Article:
The U.S. Commerce Department’s recent mid-year trade report illustrates how surging domestic oil and natural gas production is helping our economy – and strongly suggests what increased domestic output could do if U.S. crude oil and liquefied natural gas (LNG) had unhindered access to global markets.

According to Commerce, the U.S. trade deficit among petroleum and petroleum products fell 56.1 percent the first six months of this year compared to the first six months of 2014 (exhibit 9). That growth helped hold the total U.S. year-over-year trade balance steady, even as the trade deficit in non-petroleum products increased 23.1 percent. API Chief Economist John Felmy:

“Despite a very competitive global market, the U.S. energy revolution continues to push our trade balance in a positive direction. Oil imports remain on the decline, and strong exports of petroleum and refined products are creating new opportunities for America to bring wealth and jobs back to U.S. shores.”

For that trend to continue, though, the United States must pursue energy trading opportunities with the same vigor it pursues trade in other areas. A 1970s-era ban on crude oil exports should be lifted, and LNG export projects should be approved by the government so that domestic producers have every chance to access global markets.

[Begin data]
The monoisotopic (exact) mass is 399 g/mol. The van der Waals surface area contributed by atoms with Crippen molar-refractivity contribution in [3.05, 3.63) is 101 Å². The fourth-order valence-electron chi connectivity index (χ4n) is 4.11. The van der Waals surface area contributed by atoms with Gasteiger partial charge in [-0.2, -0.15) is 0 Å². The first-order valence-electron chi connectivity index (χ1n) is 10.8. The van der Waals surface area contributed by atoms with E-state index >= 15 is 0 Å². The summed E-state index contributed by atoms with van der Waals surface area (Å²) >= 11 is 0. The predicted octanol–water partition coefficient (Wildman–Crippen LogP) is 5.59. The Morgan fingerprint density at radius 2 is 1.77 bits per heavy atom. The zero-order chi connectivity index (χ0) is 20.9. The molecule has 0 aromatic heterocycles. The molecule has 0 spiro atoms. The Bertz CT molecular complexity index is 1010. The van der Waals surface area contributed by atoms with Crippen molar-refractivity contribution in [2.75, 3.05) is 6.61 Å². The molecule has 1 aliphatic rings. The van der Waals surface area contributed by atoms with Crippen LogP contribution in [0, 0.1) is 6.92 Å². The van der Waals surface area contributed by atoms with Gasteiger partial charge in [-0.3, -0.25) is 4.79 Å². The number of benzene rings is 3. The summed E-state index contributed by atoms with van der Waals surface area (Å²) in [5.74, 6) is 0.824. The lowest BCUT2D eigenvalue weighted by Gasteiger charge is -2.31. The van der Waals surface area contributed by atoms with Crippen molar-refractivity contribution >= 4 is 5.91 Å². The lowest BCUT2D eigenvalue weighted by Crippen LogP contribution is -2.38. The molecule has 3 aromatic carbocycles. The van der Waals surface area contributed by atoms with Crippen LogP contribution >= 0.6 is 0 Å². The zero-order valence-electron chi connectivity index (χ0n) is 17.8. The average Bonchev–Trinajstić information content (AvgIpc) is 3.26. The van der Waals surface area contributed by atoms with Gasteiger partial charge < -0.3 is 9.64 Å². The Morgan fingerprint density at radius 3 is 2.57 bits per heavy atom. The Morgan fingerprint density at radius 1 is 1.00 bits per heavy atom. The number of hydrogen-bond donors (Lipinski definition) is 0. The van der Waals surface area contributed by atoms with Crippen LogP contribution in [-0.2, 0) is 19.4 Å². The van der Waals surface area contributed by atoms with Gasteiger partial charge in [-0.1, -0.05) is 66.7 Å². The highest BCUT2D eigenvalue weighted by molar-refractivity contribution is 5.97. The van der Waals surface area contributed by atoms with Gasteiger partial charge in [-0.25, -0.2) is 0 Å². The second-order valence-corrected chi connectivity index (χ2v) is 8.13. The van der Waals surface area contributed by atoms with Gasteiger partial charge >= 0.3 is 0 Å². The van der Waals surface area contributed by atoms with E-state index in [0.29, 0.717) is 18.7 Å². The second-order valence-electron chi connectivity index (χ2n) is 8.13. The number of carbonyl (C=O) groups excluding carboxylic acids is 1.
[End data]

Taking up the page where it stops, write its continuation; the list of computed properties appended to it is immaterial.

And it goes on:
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analysis  montana  crude-oil-exports  energy  gasoline-prices  income  lng34  pricewaterhousecoopers  wood-mackenzie  trade 

Reid Porter

Reid Porter
Posted August 10, 2015

Our series highlighting the economic and jobs impact of energy in each of the 50 states continues today with Montana. We started our focus on the state level with Virginia on June 29. All information covered in this series can be found online here, arranged on an interactive map of the United States. State-specific information across the country will be populated on this map as the series continues.

As we can see with Montana, the energy impacts of the states individually combine to form energy’s national economic and jobs picture: 9.8 million jobs supported and $1.2 trillion in value added.

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analysis  maryland  crude-oil-exports  income  energy  gasoline-prices  lng34  pricewaterhousecoopers  trade  wood-mackenzie 

Reid Porter

Reid Porter
Posted August 5, 2015

Our series highlighting the economic and jobs impact of energy in each of the 50 states continues today with Maryland. We started this week with Florida and Kansas; the series began on June 29 with Virginia. All information covered in this series can be found online here, arranged on an interactive map of the United States. State-specific information across the country will be populated on this map as the series continues.

As we can see with Maryland, the energy impacts of the states individually combine to form energy’s national economic and jobs picture: 9.8 million jobs supported and $1.2 trillion in value added.